Our 14th day of critical information to help you prepare your shop for the year ahead.
Which technologies are on the upswing – and which are on the downswing? What markets and applications look to be hot next year? How much of a role will sustainability play in your company? Which profit centers should you invest in?
Get answers to these questions and many more, from six of the wide-format marketplace’s most informed analysts and consultants. Over the next couple of weeks, The Big Picture will post critical questions with invaluable answers from our panel – all designed to help you ensure that your company charts its best course for a prosperous year ahead.
Each day leading up to the SGIA Expo in Orlando, we’ll feature a round of questions and answers from our panel participants. For this year’s edition of our annual Industry Roundtable, our participants include:
• Lori Anderson, president and CEO, International Sign Association (ISA, www.signs.org);
• Marco Boer, vice president, I.T. Strategies (www.it-strategies.com);
• Tim Greene, director, wide format consulting service, InfoTrends (www.infotrends.com);
• Dan Marx, vice president, markets & technologies, Specialty Graphic Imaging Association (SGIA, www.sgia.org);
• Peter Mayhew, director, LightWords Ltd. (www.lightwords.co.uk); and
• John Zarwan, managing partner, J Zarwan Partners (www.johnzarwan.com)
Q: Any parting observations on the market or industry as our readers are set to wrap up 2013 and make plans for 2014?
Tim Greene: It’s the heart of the NFL season, so I will apply an observation I just heard somebody make about an NFL team: “You’re either getting better or getting worse. Nobody is always the same.” This business is similar to that. We see companies constantly evolving in two directions: Investing in their business to become more operationally effective, or investing in their business to become more innovative. The constant is the need to invest in their business.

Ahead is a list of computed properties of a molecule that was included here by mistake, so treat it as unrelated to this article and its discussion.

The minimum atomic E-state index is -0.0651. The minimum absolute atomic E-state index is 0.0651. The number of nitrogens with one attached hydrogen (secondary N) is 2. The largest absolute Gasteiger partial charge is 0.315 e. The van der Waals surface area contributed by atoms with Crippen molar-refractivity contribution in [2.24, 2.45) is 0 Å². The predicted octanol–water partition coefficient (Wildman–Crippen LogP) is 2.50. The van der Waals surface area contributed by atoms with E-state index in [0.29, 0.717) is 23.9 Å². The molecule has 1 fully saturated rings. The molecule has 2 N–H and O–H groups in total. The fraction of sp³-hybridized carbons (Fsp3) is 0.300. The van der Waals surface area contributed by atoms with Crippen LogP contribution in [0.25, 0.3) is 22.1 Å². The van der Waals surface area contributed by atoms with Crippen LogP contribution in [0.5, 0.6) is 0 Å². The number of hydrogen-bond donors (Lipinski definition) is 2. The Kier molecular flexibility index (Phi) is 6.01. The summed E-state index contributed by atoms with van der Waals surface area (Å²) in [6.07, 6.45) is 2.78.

Lori Anderson: As we look ahead to 2014, I would encourage readers to build relationships with other printers and sign companies in their areas and with the broader business community. I’d also encourage them to explore opportunities to diversify in ways that make sense.
Marco Boer: Print is alive and well. Non-consumer and non-office printing equipment and supplies manufacturers revenues are stable, growing, and in many cases back up to 2007 levels. This is the best empirical indicator we have on the health of the industry, and of course there are lots of successful anecdotes to be found of print providers doing well again. It’s amazing to think that even after 20-years in this business it remains interesting and vibrant; there is still cause to learn something new every day and that’s what motivates many of us.
Peter Mayhew: Service providers have, in general terms, been making their existing hardware last a few years longer than might have been usual. There is a temptation for service providers to be in “replacement” mode when visiting tradeshows and to be persuaded by faster, better, cheaper claims by hardware OEMs who have had a very difficult time. We believe that there are sufficient new business opportunities in the wide-format market, over the next 12 months to justify a careful review of the business plan and, to grow into a new market or application with the right capital investment delivering a great ROI. However, that may not mean buying a wide-format product today.
Dan Marx: I’d urge the readers to stay informed. Read industry publications, and read up on the industries your company serves directly. Attend tradeshows, talk to other imaging professionals. Learn about the forces both inside and outside our industry that can affect your business. Look for new ways to do things, and commit yourself to efficiency.
Did you miss Day 12 of our Industry Roundtable? Click here for our experts’ take on Making Room for Sustainable Products and Practices.
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